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How Does Latitude Affect Climate?

If you believe that the Earth is flat, you can stop reading here. If you do not believe in that nonsense, then continue on. Explaining global climate variations and seasons is hard for someone who follows the Earth is flat theory. Science has so far explained and proven many times that the Earth is a sphere.

Climate variations are a result of two phenomena. The first is the orbit of the Earth around the Sun, and the tilt of the Earth’s axis relative to the orbit.

The tilt is the main reason how altitudes affect the climate. Different latitudes experience different weather patterns or climates. Other planets in our solar system have similar tilts. For example, Saturn. However, there are no latitude-dependent climate variations because Saturn is not close to the sun.

What are Latitude and Longitude?

You can define any point on the surface of the Earth with a pair of angular coordinates. Those are the Latitude and Longitude.

Longitude is a line stretching from pole to pole with a given angular displacement from the Prime Meridian. The Prime Meridian runs through Greenwich, England.

Latitude is the angular distance from the equator and is designated North or South depending on the hemisphere. The equator is zero degrees latitude. The North and South Pole are at 90 degrees respectively. Lines of constant latitudes run east-west as circles parallel to the equator. We call these parallels.

Latitude and Temperature

As the latitude increases, the sun shines more obliquely. This provides less warming energy. The equator always faces the sun directly. So, the climate is warm year-round. The average day and night temperature at the equator are between 12.5 and 14.3 degrees Celsius (or 54.5 and 57.7 in Fahrenheit). At the poles, summer and winter temperatures show a wider variation.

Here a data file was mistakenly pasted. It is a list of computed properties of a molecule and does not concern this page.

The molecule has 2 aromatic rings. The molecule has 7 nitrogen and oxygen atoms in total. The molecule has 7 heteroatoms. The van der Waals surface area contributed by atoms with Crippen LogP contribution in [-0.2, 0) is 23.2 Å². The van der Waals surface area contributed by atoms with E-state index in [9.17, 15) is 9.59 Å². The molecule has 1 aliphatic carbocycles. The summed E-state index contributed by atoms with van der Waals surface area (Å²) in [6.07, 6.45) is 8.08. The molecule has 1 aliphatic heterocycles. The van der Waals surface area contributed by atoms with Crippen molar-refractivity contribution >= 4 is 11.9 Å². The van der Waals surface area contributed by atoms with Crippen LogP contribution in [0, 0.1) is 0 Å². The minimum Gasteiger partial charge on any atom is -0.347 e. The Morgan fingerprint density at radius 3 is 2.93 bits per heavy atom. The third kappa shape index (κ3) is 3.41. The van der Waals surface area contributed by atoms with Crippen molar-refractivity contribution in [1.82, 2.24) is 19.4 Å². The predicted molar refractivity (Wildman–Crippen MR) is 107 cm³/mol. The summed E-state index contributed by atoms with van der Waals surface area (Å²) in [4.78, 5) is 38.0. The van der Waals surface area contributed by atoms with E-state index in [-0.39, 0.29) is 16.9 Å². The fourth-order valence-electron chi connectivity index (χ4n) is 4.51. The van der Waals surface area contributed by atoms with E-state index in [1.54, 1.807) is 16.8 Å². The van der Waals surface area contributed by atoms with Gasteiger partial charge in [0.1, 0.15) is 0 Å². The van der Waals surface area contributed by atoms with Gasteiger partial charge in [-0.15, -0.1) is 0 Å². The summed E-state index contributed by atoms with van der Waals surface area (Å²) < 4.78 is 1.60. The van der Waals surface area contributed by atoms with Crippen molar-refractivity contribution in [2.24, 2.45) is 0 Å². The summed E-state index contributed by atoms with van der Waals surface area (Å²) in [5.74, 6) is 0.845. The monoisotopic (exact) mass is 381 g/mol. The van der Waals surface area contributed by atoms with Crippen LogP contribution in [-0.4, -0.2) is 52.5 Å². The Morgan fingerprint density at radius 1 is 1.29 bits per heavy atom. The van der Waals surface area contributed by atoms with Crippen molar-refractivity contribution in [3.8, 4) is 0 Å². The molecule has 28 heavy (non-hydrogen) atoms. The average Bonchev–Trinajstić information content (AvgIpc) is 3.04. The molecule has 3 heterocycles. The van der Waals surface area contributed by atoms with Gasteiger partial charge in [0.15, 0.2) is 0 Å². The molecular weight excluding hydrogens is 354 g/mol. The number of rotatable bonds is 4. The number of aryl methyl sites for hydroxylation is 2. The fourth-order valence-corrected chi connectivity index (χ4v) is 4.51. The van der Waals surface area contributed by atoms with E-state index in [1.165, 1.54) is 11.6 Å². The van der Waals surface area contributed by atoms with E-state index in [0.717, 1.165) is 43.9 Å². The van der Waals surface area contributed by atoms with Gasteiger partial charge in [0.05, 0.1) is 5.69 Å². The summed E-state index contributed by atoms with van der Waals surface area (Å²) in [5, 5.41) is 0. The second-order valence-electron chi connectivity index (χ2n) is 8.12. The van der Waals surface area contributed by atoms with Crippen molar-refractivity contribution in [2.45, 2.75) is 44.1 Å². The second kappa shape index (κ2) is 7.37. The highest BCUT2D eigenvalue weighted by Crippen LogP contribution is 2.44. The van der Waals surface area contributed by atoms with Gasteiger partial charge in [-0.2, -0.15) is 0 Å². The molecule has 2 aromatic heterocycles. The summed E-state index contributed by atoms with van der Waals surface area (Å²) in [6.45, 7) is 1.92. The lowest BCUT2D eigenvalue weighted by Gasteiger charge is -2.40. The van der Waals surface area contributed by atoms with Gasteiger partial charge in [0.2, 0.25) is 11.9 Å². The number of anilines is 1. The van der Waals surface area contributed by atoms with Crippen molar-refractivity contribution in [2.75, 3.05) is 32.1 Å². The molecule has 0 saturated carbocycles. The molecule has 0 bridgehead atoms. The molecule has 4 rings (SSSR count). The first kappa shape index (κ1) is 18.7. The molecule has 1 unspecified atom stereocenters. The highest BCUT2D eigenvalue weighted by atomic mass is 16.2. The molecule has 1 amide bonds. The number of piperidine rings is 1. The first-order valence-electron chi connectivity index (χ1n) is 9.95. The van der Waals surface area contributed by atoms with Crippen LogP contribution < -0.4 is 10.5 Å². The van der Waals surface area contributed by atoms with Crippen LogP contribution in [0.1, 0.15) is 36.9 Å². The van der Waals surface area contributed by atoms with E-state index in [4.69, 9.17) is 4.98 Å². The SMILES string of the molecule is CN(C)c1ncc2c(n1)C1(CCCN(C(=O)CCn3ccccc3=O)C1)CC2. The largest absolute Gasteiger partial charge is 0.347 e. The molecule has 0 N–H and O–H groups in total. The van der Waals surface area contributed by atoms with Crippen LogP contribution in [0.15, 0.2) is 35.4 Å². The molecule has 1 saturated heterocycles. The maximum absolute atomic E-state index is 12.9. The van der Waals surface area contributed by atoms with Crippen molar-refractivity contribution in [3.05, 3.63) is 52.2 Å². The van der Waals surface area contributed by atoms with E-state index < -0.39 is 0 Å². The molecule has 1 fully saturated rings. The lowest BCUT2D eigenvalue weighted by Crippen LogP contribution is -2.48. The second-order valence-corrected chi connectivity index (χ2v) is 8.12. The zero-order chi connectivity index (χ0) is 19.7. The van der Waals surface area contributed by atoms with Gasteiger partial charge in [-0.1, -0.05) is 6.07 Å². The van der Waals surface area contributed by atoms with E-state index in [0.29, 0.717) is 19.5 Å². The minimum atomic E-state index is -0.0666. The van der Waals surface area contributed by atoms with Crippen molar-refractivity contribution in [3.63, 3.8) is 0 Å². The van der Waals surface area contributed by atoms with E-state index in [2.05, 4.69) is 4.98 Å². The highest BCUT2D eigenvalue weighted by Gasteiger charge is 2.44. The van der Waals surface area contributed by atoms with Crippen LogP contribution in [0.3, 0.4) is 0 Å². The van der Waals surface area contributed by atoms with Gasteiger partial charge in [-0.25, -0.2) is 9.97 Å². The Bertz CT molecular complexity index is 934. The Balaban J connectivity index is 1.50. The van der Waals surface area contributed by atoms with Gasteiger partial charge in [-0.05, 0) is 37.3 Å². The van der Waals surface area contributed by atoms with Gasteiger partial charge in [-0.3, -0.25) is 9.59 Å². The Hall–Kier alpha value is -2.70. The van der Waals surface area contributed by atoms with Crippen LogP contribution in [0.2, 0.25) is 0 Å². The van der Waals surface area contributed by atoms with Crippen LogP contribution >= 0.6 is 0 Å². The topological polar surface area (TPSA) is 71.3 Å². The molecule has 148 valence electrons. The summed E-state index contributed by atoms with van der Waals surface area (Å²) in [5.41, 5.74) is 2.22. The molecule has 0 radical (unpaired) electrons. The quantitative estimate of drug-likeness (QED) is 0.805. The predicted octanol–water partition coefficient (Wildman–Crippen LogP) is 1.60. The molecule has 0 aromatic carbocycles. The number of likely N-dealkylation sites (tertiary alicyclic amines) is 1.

For example, the average temperature in the Arctic can go from zero C in summer to -40 Celsius in winter. On the Antarctic, the temperature varies between -28 in summer and -60 in winter.

There are two reasons why the Antarctic is colder. For one, it is a landmass. And it has a higher elevation than the Arctic.

Between the two poles, temperatures vary depending on how close or far they are from the equator. One of the simplest ways to explain the Earth is a sphere theory is the change of weather. If the Earth was flat, we would have one season. There is no way to explain seasons, eclipses, and similar phenomena with flat Earth theory.

How the Tilt Affects the Climate?

The Earth’s tilt affects the angle of incident sunlight on a particular location. But that is not the only effect. If that was the only effect of the tilt, there would higher temperatures at each pole in summer. We have to take into account prevailing winds and atmospheric circles. Take into account Hadley Cells, Ferrell cells, and Polar cells. They play a crucial role in determining the climate of a place.

Latitude is not the only factor that affects the climate. Other factors include elevation and closeness to the sea. With that in mind, with different latitudes, we can classify three climatic zones.

Tropic Zones